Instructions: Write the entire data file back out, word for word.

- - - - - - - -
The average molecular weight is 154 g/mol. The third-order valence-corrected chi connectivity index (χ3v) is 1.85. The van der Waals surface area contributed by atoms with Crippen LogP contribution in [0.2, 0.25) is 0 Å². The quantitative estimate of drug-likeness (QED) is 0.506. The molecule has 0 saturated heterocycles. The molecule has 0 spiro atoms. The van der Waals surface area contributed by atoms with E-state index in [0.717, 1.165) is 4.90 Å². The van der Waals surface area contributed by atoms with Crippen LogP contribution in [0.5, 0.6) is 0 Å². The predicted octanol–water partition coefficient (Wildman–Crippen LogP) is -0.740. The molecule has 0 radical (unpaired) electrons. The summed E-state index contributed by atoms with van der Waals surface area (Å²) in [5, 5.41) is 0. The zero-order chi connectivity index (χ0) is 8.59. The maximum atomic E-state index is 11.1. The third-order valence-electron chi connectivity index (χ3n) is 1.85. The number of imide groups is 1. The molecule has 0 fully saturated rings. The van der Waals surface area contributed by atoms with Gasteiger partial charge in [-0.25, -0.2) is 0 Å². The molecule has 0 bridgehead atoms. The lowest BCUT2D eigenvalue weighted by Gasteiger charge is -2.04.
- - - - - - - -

The average molecular weight is 154 g/mol. The third-order valence-corrected chi connectivity index (χ3v) is 1.85. The van der Waals surface area contributed by atoms with Crippen LogP contribution in [0.2, 0.25) is 0 Å². The quantitative estimate of drug-likeness (QED) is 0.506. The molecule has 0 saturated heterocycles. The molecule has 0 spiro atoms. The van der Waals surface area contributed by atoms with E-state index in [0.717, 1.165) is 4.90 Å². The van der Waals surface area contributed by atoms with Crippen LogP contribution in [0.5, 0.6) is 0 Å². The predicted octanol–water partition coefficient (Wildman–Crippen LogP) is -0.740. The molecule has 0 radical (unpaired) electrons. The summed E-state index contributed by atoms with van der Waals surface area (Å²) in [5, 5.41) is 0. The zero-order chi connectivity index (χ0) is 8.59. The maximum atomic E-state index is 11.1. The third-order valence-electron chi connectivity index (χ3n) is 1.85. The number of imide groups is 1. The molecule has 0 fully saturated rings. The van der Waals surface area contributed by atoms with Gasteiger partial charge in [-0.25, -0.2) is 0 Å². The molecule has 0 bridgehead atoms. The lowest BCUT2D eigenvalue weighted by Gasteiger charge is -2.04.